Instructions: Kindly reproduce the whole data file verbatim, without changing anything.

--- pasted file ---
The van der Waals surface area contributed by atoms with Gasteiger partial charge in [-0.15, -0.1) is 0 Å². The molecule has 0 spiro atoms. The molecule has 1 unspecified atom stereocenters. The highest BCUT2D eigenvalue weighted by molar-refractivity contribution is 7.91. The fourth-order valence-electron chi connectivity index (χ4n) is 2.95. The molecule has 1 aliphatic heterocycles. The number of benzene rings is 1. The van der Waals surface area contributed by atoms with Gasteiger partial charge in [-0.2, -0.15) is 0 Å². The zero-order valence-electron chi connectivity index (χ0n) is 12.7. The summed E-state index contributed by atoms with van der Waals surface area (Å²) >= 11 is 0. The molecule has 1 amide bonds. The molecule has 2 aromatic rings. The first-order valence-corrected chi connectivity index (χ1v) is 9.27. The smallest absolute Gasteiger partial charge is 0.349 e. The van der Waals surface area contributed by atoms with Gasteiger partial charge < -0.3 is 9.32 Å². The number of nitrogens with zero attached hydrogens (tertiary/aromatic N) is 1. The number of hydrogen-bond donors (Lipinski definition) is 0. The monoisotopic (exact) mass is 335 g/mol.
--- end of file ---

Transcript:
The van der Waals surface area contributed by atoms with Gasteiger partial charge in [-0.15, -0.1) is 0 Å². The molecule has 0 spiro atoms. The molecule has 1 unspecified atom stereocenters. The highest BCUT2D eigenvalue weighted by molar-refractivity contribution is 7.91. The fourth-order valence-electron chi connectivity index (χ4n) is 2.95. The molecule has 1 aliphatic heterocycles. The number of benzene rings is 1. The van der Waals surface area contributed by atoms with Gasteiger partial charge in [-0.2, -0.15) is 0 Å². The zero-order valence-electron chi connectivity index (χ0n) is 12.7. The summed E-state index contributed by atoms with van der Waals surface area (Å²) >= 11 is 0. The molecule has 1 amide bonds. The molecule has 2 aromatic rings. The first-order valence-corrected chi connectivity index (χ1v) is 9.27. The smallest absolute Gasteiger partial charge is 0.349 e. The van der Waals surface area contributed by atoms with Gasteiger partial charge < -0.3 is 9.32 Å². The number of nitrogens with zero attached hydrogens (tertiary/aromatic N) is 1. The number of hydrogen-bond donors (Lipinski definition) is 0. The monoisotopic (exact) mass is 335 g/mol.